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Publication numberUS4360350 A
Publication typeGrant
Application numberUS 06/158,539
Publication dateNov 23, 1982
Filing dateJun 11, 1980
Priority dateJun 11, 1980
Publication number06158539, 158539, US 4360350 A, US 4360350A, US-A-4360350, US4360350 A, US4360350A
InventorsAlbert D. Grover
Original AssigneeGrover Albert D
Export CitationBiBTeX, EndNote, RefMan
External Links: USPTO, USPTO Assignment, Espacenet
Hollow keel heat exchanger for marine vessels
US 4360350 A
Abstract
A marine vessel having a hull with a hollow keel, generally of a non-metallic material, and an engine cooled by a closed-loop, fresh water circulating cooling system. The keel is formed as a hollow keel chamber which has entry and exit apertures for circulating sea water through the chamber. A portion of the fresh water cooling system passes through the hollow keel chamber in heat exchange relation to the sea water providing a simple and efficient heat exchanger for cooling the engine.
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Claims(6)
What is claimed is:
1. In a marine vessel having a hull with a downwardly projecting closed hollow keel and propulsion means cooled by closed loop, fresh water circulating cooling means, the improvement which comprises:
means sealing said hollow keel from the hull interior to form a keel chamber;
means providing for the circulation of sea water through the keel chamber when the vessel is moving through the water comprising inlet apertures in at least one side of the keel and at least one outlet aperture in the rear end of the keel; and
wherein the cooling means includes heat exchange means disposed in said keel chamber and operative with the sea water circulating therethrough to effect heat exchange and thereby cool the fresh water in the cooling means.
2. The vessel of claim 1, wherein the propulsion means includes a submerged prop positioned aft of the keel to enhance sea water circulation through the keel chamber in response to the rotation thereof.
3. The vessel of claim 1, wherein the hull and keel comprise nonmetallic material.
4. In a marine propulsion system having a closed-loop, fresh water circulating cooling means for use in a vessel having a hull with a downwardly projecting closed hollow keel, the improvement comprising means for cooling the fresh water with sea water including means sealing the hollow keel from the hull interior to form a keel chamber, means providing for the circulation of sea water through the keel chamber when the vessel is moving through the water comprising inlet apertures in at least one side of the keel and at least one outlet aperture in the rear end of the keel, and wherein the cooling means includes heat exchange means disposed in the keel chamber and operative with the sea water circulating therethrough to effect heat exchange and thereby cool the fresh water in the cooling means.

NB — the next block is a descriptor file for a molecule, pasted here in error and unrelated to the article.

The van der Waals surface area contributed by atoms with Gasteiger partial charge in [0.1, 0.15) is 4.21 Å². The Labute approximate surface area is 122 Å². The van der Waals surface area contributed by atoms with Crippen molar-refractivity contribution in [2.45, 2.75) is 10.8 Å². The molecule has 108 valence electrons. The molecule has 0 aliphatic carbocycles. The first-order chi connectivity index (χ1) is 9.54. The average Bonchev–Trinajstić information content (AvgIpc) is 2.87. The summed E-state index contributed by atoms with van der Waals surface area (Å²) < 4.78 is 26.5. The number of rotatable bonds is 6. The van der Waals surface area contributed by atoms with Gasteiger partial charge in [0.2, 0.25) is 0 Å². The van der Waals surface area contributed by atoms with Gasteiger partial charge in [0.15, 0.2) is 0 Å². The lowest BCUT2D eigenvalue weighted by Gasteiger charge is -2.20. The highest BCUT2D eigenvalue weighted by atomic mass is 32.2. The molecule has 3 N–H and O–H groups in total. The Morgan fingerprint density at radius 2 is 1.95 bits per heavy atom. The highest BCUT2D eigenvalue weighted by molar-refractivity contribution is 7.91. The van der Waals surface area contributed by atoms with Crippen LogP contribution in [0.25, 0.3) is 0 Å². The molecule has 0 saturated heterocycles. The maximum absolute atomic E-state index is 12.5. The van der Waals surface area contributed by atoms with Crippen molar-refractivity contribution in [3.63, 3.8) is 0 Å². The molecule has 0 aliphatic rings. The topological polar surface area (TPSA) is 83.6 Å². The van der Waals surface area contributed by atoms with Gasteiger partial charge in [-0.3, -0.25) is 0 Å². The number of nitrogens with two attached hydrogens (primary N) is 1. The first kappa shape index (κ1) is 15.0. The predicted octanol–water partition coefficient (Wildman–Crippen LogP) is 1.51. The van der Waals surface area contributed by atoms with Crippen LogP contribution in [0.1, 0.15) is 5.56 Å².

5. The system of claim 4 further comprising a submerged prop positioned aft of the keel to enhance sea water circulation through the keel chamber in respose to the rotation thereof.
6. The system of claim 4, wherein the hull and keel comprise nonmetallic material.
Description
BACKGROUND

This invention relates to a hollow keel heat exchanger for marine craft. More particularly, this invention relates to a marine vessel having a non-metallic hull and a self-contained and protected sea water heat exchanger.

Marine craft driven by internal combustion engines require cooling systems for the engine. Sea water has been used for this purpose as described by Morgan in U.S. Pat. Nos. 968,385 and Barlow et al in 1,099,684, but there are serious drawbacks to this because of the corrosive nature of sea water.

To prevent corrosive attack in the engine interior, marine engines have been equipped with closed-loop, fresh water circulating cooling systems which are cooled by a sea water heat exchanger generally having its own pump for circulating sea water through the heat exchanger. It has been proposed to locate a portion of the fresh water loop on the exterior of the hull but the possibility for damage or destruction is great if the craft runs aground or strikes a submerged article. U.S. Pat. Nos. 2,258,526 to Walter, 2,382,218 to Fernstrum, 2,682,852 to Ruffolo, 2,612,858 to Mairs, are typical of cooling pipes outside the protection of the hull.

It has also been proposed to circulate the fresh water in direct contact with a submerged portion of the hull. However, this requires that the hull be made of a material of high thermal conductivity such as metal (see for example U.S. Pat. Nos. 2,387,700 to Cribb and 2,976,834 to Waldron et al) and is not feasible with materials of low thermal conductivity such as wood or fiber reinforced plastics now widely used in boat building.

The present invention overcomes the drawbacks to prior proposals and provides a simple, efficient and protected heat exchanger especially for marine craft with non-metallic hulls.

SUMMARY